We show that eCF506 mediates very potent in vivo antitumor activity in murine triple-negative breast cancer models, against primary tumors and bone metastases, regardless of the mouse strain used. Nonetheless, we also show in the primary breast cancer model that significant differences emerge in the posttreatment period: mice with an intact immune system are capable to control tumor growth beyond the treatment phase (> 10 days), whereas tumor relapse occurs in immunosuppressed mice as soon as the animals are off treatment. Emulating the results of eCF506 in immunosuppressed mice, we show that dasatinib elicits a strong anticancer effect in immunocompetent mice during the treatment phase, but tumor growth accelerates immediately after halting the treatment. The posttreatment antitumor effect observed in the eCF506-treated arm (25% of mice remained tumor-free after the initial treatment phase) along with the higher response of most mice to the second treatment phase, resulted in significantly superior survival of the animals treated with eCF506 relative to dasatinib. Post-mortem analysis of the animals revealed smaller spleens in the dasatinib-treated group than in those treated with vehicle or eCF506. Notably, this effect was also observed in the short-term study (five daily doses). Taking into consideration that normal splenic histology was observed in all the treatment groups, dasatinib's effects are consistent with spleen hypoactivity (50). This is relevant because a reduction of tumor-fighting effector cells can affect the capacity of the adaptive immune system to respond to the cancer threat (58, 59). This is also supported by the histologic analysis of the tumors, which revealed a higher presence of peritumoral lymphocytes and CD3+ cells in the eCF506-treated mice compared with the dasatinib group and the vehicle control. However, the results from the short-term study suggests that macrophage reprogramming may be involved in the initiation of the differentiating phenotypic effects observed by eCF506 treatment. The overall pro-immune effects of eCF506 may be associated with its high selectivity over kinases that are targeted by dasatinib, such as ABL or KIT (see Supplementary Table S3). Although dasatinib has shown good tolerability in cancer patients (34), its broad immunosuppressive effects [which have been found to benefit CML patients by reducing regulatory T cells (60), but it also results in the suppression of cytotoxic T-cell function (50, 61) and myelosuppression (62)] is a potential disadvantage to treat solid malignancies in immunocompetent animals. Finally, we show that some of the animals of the dasatinib-treated group presented significant enlargement of the heart and damaged cardiac muscle tissue. This adverse effect, which is attributed to Abl inhibition (33, 34, 50), was not observed in the eCF506-treated group, which agrees with the superior safety profile of this selective inhibitor.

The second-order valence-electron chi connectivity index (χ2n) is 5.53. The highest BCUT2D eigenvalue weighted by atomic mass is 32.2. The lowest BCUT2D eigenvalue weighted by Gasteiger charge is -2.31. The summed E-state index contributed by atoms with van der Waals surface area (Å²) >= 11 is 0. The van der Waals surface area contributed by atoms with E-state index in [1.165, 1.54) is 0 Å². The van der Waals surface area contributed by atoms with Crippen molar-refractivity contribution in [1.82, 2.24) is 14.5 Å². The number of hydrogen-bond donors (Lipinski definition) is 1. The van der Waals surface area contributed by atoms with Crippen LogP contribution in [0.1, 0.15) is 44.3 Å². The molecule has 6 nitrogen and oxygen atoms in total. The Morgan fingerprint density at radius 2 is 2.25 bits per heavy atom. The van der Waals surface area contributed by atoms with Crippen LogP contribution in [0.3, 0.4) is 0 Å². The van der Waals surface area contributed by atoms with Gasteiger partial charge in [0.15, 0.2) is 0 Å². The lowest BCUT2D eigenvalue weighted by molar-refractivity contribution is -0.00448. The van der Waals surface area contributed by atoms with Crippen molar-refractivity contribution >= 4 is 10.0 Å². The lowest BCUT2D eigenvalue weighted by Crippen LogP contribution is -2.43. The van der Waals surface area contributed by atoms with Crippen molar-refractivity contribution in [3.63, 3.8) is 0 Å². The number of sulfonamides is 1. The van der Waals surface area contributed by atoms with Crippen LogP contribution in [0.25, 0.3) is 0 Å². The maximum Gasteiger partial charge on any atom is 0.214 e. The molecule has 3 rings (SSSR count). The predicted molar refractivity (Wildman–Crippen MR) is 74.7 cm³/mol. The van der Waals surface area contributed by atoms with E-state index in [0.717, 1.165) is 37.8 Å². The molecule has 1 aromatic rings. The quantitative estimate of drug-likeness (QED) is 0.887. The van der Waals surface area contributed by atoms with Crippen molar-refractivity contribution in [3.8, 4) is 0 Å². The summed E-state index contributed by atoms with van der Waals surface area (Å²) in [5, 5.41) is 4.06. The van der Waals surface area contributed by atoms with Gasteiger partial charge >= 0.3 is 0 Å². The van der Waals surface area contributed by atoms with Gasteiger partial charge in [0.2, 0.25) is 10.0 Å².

Influenza virus is a major health concern that has huge impacts on the human society, and vaccination remains as one of the most effective ways to mitigate this disease. Comparing the two types of commercially available Influenza vaccine, the live attenuated virus vaccine is more cross-reactive and easier to administer than the traditional inactivated vaccines. One promising live attenuated Influenza vaccine that has completed Phase I clinical trial is deltaFLU, a deletion mutant lacking the viral Nonstructural Protein 1 (NS1) gene. As a consequence of this gene deletion, this mutant virus can only propagate effectively in cells with a deficient interferon-mediated antiviral response. To demonstrate the manufacturability of this vaccine candidate, a batch bioreactor production process using adherent Vero cells on microcarriers in commercially available animal-component free, serum-free media is described.